30 stories, 30 days

Day 23, story twenty-three: The Prism & the Butcher

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Day 23

The Prism & the Butcher

There was a man who created art. He created paintings, drawings, poems and artwork, and he created it from pieces of himself. At first he did not realise that he was creating work from only himself, but as time went on and he created more he felt parts of himself disappearing. After several years of creating art his left arm was almost completely gone. He consulted a doctor, who told him that his left arm was perfectly present and functional. But the man couldn’t see it or feel it or touch it, and he grew very worried but he did not stop creating.

It wasn’t long before his feet started to disappear, then his calves up to the knees, and then his ears, his nose and the round of his butt cheeks. It was when his right arm began to go that he slowed down, learning to use his mouth to paint, draw and dictate. He had slowly become successful as an artist, but when his creating slowed down his manager knew that something had to be done. She put the word out that the artist was struggling, that he was disappearing into his work, and through a network of other artists and agents they found Clara. Clara had worked as an artist since before she could walk and was now ninety years old with no signs of slowing down. She showed up at the man’s front door with a feathery scarf and few manners and set herself up in the large front room where he usually did his work.

‘I admire your commitment thus far,’ she said in her straightforward manner ‘but if you continue this way you will quite literally lose yourself in your work, and as interesting as that would be from a medical standpoint, it does not aid you in continuing your work; you will be unable to create from inside your creations.’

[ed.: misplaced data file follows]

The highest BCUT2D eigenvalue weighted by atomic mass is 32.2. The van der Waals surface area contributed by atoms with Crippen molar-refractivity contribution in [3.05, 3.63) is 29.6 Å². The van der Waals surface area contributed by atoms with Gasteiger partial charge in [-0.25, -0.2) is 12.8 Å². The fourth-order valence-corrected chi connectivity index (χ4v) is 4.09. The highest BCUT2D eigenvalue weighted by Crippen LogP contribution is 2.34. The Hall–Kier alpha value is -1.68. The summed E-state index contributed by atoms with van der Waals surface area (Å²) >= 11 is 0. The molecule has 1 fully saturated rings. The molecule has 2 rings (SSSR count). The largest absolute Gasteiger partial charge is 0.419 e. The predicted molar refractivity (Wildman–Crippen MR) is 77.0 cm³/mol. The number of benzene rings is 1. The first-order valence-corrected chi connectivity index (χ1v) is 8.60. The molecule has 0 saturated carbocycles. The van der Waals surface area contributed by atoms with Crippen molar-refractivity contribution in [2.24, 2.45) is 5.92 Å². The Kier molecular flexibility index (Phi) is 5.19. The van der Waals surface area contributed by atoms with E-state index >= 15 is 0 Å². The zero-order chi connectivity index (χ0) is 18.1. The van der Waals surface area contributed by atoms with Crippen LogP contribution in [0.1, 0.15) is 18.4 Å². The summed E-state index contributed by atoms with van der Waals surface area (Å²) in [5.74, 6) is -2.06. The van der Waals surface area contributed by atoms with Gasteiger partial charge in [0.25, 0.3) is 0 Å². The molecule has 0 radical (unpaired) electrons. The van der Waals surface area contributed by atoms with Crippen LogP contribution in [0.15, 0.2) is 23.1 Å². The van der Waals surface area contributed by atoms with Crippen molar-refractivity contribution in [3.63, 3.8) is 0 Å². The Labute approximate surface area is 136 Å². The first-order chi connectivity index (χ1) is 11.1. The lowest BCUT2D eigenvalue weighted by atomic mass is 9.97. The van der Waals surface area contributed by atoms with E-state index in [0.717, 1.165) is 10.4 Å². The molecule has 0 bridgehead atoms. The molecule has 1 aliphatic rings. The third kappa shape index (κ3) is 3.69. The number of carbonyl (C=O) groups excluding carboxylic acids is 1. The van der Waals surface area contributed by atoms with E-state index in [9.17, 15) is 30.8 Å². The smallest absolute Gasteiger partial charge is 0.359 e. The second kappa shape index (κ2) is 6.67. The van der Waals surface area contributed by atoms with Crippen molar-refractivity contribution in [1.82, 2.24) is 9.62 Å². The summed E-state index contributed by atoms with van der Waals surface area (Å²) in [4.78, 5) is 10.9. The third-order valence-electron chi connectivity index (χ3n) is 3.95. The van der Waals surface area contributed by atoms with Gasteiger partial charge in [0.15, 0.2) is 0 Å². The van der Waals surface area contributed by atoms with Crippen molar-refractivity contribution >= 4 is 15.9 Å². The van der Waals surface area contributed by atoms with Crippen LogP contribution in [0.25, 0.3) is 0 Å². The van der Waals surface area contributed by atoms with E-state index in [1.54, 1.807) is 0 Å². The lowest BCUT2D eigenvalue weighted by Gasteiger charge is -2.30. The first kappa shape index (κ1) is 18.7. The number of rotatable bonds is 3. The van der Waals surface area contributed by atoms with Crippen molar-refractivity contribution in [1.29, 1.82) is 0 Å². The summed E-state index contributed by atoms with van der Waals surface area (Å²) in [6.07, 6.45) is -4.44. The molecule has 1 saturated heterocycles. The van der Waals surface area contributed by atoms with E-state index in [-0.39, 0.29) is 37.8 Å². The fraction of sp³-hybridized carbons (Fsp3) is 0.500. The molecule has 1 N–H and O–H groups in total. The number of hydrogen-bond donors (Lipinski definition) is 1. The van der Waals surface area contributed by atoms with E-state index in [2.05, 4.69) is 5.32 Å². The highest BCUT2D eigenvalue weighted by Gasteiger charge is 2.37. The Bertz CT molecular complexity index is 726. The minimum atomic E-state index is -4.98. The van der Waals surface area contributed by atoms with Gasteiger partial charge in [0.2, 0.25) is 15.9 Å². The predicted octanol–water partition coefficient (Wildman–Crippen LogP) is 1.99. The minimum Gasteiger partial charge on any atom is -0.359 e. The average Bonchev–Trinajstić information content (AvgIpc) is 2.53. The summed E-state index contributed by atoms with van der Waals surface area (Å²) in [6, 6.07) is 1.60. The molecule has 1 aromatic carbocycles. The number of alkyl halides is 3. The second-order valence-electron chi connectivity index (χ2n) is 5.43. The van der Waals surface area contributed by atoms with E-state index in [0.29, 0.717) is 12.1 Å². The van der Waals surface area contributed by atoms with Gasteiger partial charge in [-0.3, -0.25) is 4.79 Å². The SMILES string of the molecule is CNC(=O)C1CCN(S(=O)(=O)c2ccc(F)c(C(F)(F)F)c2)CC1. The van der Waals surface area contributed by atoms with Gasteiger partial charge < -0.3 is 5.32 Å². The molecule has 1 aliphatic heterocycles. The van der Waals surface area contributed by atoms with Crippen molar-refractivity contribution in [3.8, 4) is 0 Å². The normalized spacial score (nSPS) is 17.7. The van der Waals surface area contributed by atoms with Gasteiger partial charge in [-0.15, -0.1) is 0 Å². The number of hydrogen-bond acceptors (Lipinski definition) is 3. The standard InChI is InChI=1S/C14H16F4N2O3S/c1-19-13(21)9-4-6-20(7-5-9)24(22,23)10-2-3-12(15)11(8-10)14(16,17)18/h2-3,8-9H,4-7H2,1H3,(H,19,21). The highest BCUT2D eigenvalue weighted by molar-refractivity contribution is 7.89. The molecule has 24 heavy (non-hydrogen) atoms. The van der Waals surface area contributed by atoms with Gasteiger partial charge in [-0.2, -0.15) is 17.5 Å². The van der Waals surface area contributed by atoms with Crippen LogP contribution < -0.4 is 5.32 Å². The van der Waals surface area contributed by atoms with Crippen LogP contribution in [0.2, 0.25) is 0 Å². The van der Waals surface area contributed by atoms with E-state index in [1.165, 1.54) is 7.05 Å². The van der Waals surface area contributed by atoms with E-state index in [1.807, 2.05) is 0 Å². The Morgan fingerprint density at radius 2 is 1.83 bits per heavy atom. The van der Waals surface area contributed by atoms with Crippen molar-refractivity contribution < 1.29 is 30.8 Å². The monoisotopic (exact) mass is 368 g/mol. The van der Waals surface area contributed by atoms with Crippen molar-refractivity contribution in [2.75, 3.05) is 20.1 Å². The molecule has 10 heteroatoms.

He frowned, annoyed that his agent had set this strange nonsense-talking woman on him.

‘You are making art like a butcher; cutting pieces from yourself to construct your work. The work itself is acceptable, but it is all about you, and as you can see it is slowly killing you.’

He frowned even deeper, surprised that she was not praising his work as everyone else did. His work was all about himself and his life; he drew from his few worldly experiences and wrote from the heart: directly, apparently. He said as much to Clara.

She tapped a long paintbrush on the ground impatiently. ‘That’s exactly what I’ve been saying; your work is you, you are your work. You must not act as a butcher artist, removing aspects of yourself and your life and simply putting it into shapes, colours and words. You must be a prism, first taking in and then casting out. You must absorb the work of others, the work of nature, the work of deep thought, then mix and rearrange them, split and redirect them into your own work. This is inspiration my dear; the ability to consume and redirect, take in and re-mould. Do you understand?’

The man nodded slightly, unimpressed by this interpretation of the work of an artist. He had lived and worked as an artist for years; he knew what art was and how to create it!

She stayed for several days, redirecting the man into better practices that would halt his disappearing self. When she left him she gave him several books of poetry, literature and photography, telling him to absorb them all and redirect them into his own work, as well as a list of further reading and viewing with the hope of inspiring him out of his infatuation with himself.

 

Clara returned to her own work, spending days reading books, weeks travelling and visiting museums and galleries, then months painting, writing and creating from what she had seen, just as she had always done. When next she heard of the man it was an obituary mourning his passing. She visited the man’s agent, who told her sadly ‘He did not take your advice well. He tried, I do believe that for a while he tried to be inspired and create from places other than himself. But he was too far gone, so committed to turning himself into a work of art that he really, finally did.’

Clara attended the exhibition of the man’s final work and found in his paintings and writings fragments of him, snippets of his personality, moments of his being, all encompassed by a mass of meandering nothingness, like a soup stretched too far with only a little flavour left in it. As she left she sighed and shook her head sadly, then went home and wrote a brief, beautiful poem about the futility of narcissism.

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